- The Washington Times - Wednesday, November 2, 2005

Homeland Security Secretary Michael Chertoff, whose department has been criticized for inadequate immigration-enforcement efforts, yesterday announced an initiative to better secure America’s borders and reduce illegal immigration.

Speaking in Houston after a Tuesday night tour of the U.S.-Mexico border near El Paso, Texas, Mr. Chertoff called the plan — known as the Secure Border Initiative — a “vision forward to gain operational control of our borders.”

He said the initiative would focus on all aspects of illegal immigration, including deterrence, detection, apprehension, detention and removal.

As part of the plan, the department will hire 1,500 agents to augment a Border Patrol force of 11,000 and add 250 criminal investigators to the 2,000 who are assigned to target alien smuggling organizations and other criminal groups.

Mr. Chertoff said increased interdiction would have a “strong and unequivocal deterrent effect” on others seeking to cross illegally into the United States.

But T.J. Bonner, president of the National Border Patrol Council, which represents the 10,000 nonsupervisory personnel at the agency, said he was “underwhelmed” by the proposal.

“This is just a perpetuation of the same failed policies that have led us to the mess we’re in right now — a border that is out of control,” Mr. Bonner said.

“We have to make it easy for employers to know who has the right to work and painful for those who do not comply,” he said, calling for passage of a bill pending in Congress that would close the loopholes used by employers of illegal aliens by requiring them to verify immigration status before employment.

“Mr. Chertoff should take a lead from [Democratic strategist] James Carville. … ‘It’s jobs, stupid,’” he said. “That should be the guiding principle for controlling the crisis at the border.”

Rep. Jim Kolbe, Arizona Republican, called the initiative a “step in the right direction” but said the department had to implement it in order for it to work.

“We have heard plans from DHS before, yet seen few results,” Mr. Kolbe said.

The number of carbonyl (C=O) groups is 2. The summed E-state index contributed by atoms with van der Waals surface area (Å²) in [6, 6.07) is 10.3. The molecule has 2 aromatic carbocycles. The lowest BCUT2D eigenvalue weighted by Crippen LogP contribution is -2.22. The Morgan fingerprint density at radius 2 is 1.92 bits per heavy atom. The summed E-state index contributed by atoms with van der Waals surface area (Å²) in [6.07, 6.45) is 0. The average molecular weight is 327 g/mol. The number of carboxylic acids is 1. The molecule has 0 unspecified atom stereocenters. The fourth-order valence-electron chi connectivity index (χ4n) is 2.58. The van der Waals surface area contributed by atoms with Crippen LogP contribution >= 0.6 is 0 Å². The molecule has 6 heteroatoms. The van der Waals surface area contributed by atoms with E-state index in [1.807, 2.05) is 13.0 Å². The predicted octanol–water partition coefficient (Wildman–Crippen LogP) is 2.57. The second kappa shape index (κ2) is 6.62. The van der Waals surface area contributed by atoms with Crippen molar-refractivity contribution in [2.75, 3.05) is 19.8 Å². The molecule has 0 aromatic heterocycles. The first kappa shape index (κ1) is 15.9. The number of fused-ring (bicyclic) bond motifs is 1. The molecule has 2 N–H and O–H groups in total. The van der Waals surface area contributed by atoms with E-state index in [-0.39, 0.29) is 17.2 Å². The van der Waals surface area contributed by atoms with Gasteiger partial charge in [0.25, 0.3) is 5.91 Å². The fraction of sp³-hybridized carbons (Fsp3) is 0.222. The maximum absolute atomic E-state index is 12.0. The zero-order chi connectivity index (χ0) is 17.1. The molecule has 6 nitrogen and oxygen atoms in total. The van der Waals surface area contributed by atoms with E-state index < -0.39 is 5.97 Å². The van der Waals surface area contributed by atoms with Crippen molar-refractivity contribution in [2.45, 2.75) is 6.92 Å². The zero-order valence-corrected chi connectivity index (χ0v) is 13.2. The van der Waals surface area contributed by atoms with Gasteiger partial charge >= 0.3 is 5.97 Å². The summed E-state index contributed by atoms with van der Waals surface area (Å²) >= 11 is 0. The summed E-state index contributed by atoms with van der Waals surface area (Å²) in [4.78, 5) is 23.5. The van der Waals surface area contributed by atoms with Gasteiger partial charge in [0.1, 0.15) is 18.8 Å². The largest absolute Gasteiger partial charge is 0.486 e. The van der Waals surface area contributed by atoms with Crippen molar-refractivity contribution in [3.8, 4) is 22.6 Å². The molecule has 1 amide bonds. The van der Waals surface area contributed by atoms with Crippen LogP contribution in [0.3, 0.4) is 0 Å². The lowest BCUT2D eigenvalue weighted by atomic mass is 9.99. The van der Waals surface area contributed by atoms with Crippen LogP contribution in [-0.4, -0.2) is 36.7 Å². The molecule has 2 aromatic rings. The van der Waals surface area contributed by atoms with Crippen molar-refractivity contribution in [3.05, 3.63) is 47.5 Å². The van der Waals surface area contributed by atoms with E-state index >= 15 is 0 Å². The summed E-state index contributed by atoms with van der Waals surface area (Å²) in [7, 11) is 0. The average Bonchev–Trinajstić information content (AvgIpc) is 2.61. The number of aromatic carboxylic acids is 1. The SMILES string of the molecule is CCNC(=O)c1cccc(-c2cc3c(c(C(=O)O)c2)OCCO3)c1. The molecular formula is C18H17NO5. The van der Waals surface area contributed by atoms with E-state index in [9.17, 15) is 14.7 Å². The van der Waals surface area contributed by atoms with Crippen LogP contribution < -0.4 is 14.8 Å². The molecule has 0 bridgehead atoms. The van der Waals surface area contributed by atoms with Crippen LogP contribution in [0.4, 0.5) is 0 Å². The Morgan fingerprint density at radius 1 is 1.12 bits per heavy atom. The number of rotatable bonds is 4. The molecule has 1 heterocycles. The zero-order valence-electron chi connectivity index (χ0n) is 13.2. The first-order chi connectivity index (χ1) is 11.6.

Mr. Chertoff’s escorted tour of the border took place just a day after more than 4,500 civilian volunteers ended a 30-day border vigil, during which they set up observation posts and foot-and-horseback patrols on the U.S.-Mexico border from Texas to California to protest the government’s perceived lax immigration-enforcement policies.

He said he was not aware of the Minuteman efforts, but that the job of protecting the border should be left to trained law-enforcement authorities.

Mr. Chertoff noted that the nation could not have an effective border- or interior-enforcement strategy without an efficient detention-and-removal system. He said the release of non-Mexicans apprehended at the border because of a lack of detention space had to end.

“In fiscal 2005, the Border Patrol apprehended about 160,000 non-Mexican illegal aliens along the Southwest border. Because of strained capacity and inefficiencies in the removal process, 120,000 of these aliens were released with a notice to appear at court in the future,” he said. “This ‘catch and release’ process must change, and it will.”

Mr. Chertoff also said the initiative will strengthen interior-enforcement efforts to uphold the rule of law and punish illegal workers and their employers.

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